Where Is All The Fall Market Inventory?
We're not seeing the usual spike in inventory that we usually see in September.
Well, the Fall market is finally here! When I was a kid, I never looked forward to going back to school. The homework, the tests, the teachers telling me what to do...No thank you! (It's probably why I also hated having a boss, but I digress). I've always found it interesting that the same "back to school" mentality we had as a kid carries into adulthood. The week after Labour Day kicks off this mental switch where most people, whether you have kids or not, seem to shake off their vacation mode of the summer and get into "back to school" mode. People's mindsets seem to be more focused on work, the weather gets a little cooler, the days a little shorter, and maybe it's me but it just feels like people are ready to do business again.
August is historically the slowest month of the year for real estate, outside of December. For years, if anyone had a property they wanted to sell and timing wasn't a major issue and they were planning to have their place ready to go in mid-late August, I'd usually tell them to just wait until the week after Labour Day to list so that we catch the start of the Fall market. Most buyers are busy squeezing in that last bit of summer in August before they have to get back to the real world and the market is generally pretty sluggish during those last couple weeks before Labour Day.
This Fall is kicking off a little differently. Typically we see a huge spike in listings starting the day after Labour Day weekend, with an even bigger spike the following week. Sellers generally start prepping their properties in late August, getting the final touches ready so that they can hit the ground running as soon as September rolls around. But this year, so far anyway, that spike in listings just hasn't happened. In fact, active condo listing in the downtown core are actually down over 13% from the start of August. That's very out of the norm.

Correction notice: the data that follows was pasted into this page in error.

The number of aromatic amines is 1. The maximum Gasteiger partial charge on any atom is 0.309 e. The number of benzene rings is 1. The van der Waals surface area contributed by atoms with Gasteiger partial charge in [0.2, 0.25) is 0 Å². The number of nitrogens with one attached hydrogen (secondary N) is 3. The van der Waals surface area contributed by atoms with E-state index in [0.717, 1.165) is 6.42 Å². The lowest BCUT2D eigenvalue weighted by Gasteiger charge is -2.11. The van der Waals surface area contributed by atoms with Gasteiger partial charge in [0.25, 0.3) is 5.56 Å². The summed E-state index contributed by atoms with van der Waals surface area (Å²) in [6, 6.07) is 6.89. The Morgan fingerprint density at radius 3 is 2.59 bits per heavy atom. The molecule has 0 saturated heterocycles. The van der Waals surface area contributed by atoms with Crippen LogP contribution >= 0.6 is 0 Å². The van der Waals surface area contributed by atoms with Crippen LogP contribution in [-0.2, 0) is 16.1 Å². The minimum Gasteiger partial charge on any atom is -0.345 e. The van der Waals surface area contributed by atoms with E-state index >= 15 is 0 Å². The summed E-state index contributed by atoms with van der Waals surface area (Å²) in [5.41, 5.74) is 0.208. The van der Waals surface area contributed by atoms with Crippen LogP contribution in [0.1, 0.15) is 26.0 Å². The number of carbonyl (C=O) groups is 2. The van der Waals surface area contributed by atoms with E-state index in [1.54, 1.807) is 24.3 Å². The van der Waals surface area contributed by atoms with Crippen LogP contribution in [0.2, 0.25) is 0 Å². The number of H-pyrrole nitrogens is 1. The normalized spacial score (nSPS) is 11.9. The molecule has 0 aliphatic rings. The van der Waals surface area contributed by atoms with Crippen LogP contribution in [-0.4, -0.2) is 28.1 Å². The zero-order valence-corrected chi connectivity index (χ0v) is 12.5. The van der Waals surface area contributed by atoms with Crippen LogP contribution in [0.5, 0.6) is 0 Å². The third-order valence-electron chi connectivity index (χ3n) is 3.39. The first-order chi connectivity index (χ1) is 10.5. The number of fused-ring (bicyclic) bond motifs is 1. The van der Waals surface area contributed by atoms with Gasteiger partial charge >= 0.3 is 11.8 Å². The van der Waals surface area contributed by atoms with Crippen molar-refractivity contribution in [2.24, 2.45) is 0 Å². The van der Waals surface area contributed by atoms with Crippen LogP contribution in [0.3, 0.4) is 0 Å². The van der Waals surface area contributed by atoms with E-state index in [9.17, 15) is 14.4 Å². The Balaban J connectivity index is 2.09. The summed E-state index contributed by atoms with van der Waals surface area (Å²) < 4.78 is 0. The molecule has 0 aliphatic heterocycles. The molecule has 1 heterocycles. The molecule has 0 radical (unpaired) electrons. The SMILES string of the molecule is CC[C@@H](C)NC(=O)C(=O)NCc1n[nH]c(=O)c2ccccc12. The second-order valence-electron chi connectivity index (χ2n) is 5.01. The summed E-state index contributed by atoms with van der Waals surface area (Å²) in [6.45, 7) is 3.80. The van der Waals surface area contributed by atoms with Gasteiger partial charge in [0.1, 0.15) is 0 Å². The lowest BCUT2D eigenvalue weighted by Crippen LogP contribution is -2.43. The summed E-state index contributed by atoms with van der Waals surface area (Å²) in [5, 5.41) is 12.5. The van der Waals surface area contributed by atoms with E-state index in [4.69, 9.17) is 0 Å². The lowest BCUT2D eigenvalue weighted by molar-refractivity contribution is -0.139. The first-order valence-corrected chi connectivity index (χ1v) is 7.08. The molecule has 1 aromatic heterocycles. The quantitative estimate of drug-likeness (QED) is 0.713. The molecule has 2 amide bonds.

When you dig a little deeper, you'll notice that active inventory in condo-land has actually been dropping pretty significantly since June. The drop itself isn't overly surprising given it's the summer but the magnitude of the drop, combined with the lack of increase in inventory into September has me scratching my head.
If you follow me on Instagram, you've probably noticed that I've been watching these inventory numbers from time to time in my Stories. And while inventory levels alone aren't the greatest predictor of future prices, it does help set the stage for whether or not the market should remain stable, rise, or fall. Let's take a closer look:
On May 30th, 2022, there were 1554 active condo listings for sale in the downtown core*.
On June 17th, 2022, there were 1643.
On June 23rd, 2022, there were 1714.
On June 30th, 2022, there were 1663.
On July 8th, 2022, there were 1581.
On August 4th, 2022, there were 1473.
On Sept 6th, 2022, there were 1227.
On Sept 21st, 2022, there were 1270.
* - for reference, I use the MLS regions of C01 and C08 as my definition of the downtown core. This encompasses condos from the lake, up to to Bloor St, west to Liberty Village, and east to the DVP.
I'll do the math for you. That's a 26% drop in condo inventory for sale from June 23rd to September 19th. Now you can make numbers say whatever you want but this is a pretty dramatic drop anyway you slice it. Most importantly, active inventory right now in mid-September is down almost 14% from early August. That's definitely not what you'd expect in a normal seasonal sales cycle.
So what's going on? Well, I think there's one main reason for this - the rental market is absolutely bonkers. I personally do a ton of rentals every year and I've never seen a hotter rental market in Toronto. Ever. With ever-rising interest rates, more and more buyers are being pushed to the rental market and that, combined with back to school, back to the office, and a city that's finally fully open after two summers of some sort of Covid lockdown, it's the perfect storm for the rental market. What that means for the condo resale market is that sellers who are finding the resale market softer than they had hoped are easily flipping their units into rental properties to capitalize on this unprecedented demand for rentals. It's happened to sellers of mine. And I've seen it happening to countless other listings. Can't sell your 1+den for $700k like you were hoping? No problem. You can rent it out for $2600/mo instead (and probably more), cover your costs, ride out the market, and avoid selling at a discount. Being a landlord isn't for everyone but when I tell seller clients that they can get $200-$400/mo more in rent than they had mentally prepared for, it oftentimes becomes a no-brainer. And that is why I think condo resale inventory in the core has dried up. The rental market is picking up the slack and keeping sellers from having to make drastic moves to sell.
Let's see if this trend continues as the Fall market keeps rolling along.
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Your Toronto condo lover,
iPro Realty Ltd, Brokerage
Direct: 647-223-1679 (call/text)